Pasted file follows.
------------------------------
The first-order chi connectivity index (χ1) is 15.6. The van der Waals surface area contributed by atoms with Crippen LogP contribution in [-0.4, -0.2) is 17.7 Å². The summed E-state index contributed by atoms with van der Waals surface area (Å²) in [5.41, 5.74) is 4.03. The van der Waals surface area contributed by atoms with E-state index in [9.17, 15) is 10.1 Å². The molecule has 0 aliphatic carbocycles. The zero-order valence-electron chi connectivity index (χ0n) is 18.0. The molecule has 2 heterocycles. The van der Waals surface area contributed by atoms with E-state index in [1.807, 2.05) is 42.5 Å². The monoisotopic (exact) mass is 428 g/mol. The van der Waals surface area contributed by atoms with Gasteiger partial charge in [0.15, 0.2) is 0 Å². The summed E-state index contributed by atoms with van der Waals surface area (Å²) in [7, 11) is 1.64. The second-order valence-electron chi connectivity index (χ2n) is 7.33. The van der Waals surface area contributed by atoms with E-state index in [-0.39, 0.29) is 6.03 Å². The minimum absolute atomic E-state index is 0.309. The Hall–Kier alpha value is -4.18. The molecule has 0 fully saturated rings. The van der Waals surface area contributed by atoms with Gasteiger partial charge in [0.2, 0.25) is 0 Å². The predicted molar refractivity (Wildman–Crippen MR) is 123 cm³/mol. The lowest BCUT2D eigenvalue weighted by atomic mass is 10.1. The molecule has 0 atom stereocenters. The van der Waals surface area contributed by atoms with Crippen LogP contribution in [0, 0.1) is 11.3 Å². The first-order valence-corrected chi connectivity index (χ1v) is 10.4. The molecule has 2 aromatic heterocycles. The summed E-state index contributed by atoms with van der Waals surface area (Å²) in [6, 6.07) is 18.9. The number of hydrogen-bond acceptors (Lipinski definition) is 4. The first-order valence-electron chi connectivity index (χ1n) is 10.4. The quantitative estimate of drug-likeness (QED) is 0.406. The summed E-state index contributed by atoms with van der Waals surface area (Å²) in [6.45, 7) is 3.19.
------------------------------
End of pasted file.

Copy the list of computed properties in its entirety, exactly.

The first-order chi connectivity index (χ1) is 15.6. The van der Waals surface area contributed by atoms with Crippen LogP contribution in [-0.4, -0.2) is 17.7 Å². The summed E-state index contributed by atoms with van der Waals surface area (Å²) in [5.41, 5.74) is 4.03. The van der Waals surface area contributed by atoms with E-state index in [9.17, 15) is 10.1 Å². The molecule has 0 aliphatic carbocycles. The zero-order valence-electron chi connectivity index (χ0n) is 18.0. The molecule has 2 heterocycles. The van der Waals surface area contributed by atoms with E-state index in [1.807, 2.05) is 42.5 Å². The monoisotopic (exact) mass is 428 g/mol. The van der Waals surface area contributed by atoms with Gasteiger partial charge in [0.15, 0.2) is 0 Å². The summed E-state index contributed by atoms with van der Waals surface area (Å²) in [7, 11) is 1.64. The second-order valence-electron chi connectivity index (χ2n) is 7.33. The van der Waals surface area contributed by atoms with E-state index in [-0.39, 0.29) is 6.03 Å². The minimum absolute atomic E-state index is 0.309. The Hall–Kier alpha value is -4.18. The molecule has 0 fully saturated rings. The van der Waals surface area contributed by atoms with Gasteiger partial charge in [0.2, 0.25) is 0 Å². The predicted molar refractivity (Wildman–Crippen MR) is 123 cm³/mol. The lowest BCUT2D eigenvalue weighted by atomic mass is 10.1. The molecule has 0 atom stereocenters. The van der Waals surface area contributed by atoms with Crippen LogP contribution in [0, 0.1) is 11.3 Å². The first-order valence-corrected chi connectivity index (χ1v) is 10.4. The molecule has 2 aromatic heterocycles. The summed E-state index contributed by atoms with van der Waals surface area (Å²) in [6, 6.07) is 18.9. The number of hydrogen-bond acceptors (Lipinski definition) is 4. The first-order valence-electron chi connectivity index (χ1n) is 10.4. The quantitative estimate of drug-likeness (QED) is 0.406. The summed E-state index contributed by atoms with van der Waals surface area (Å²) in [6.45, 7) is 3.19.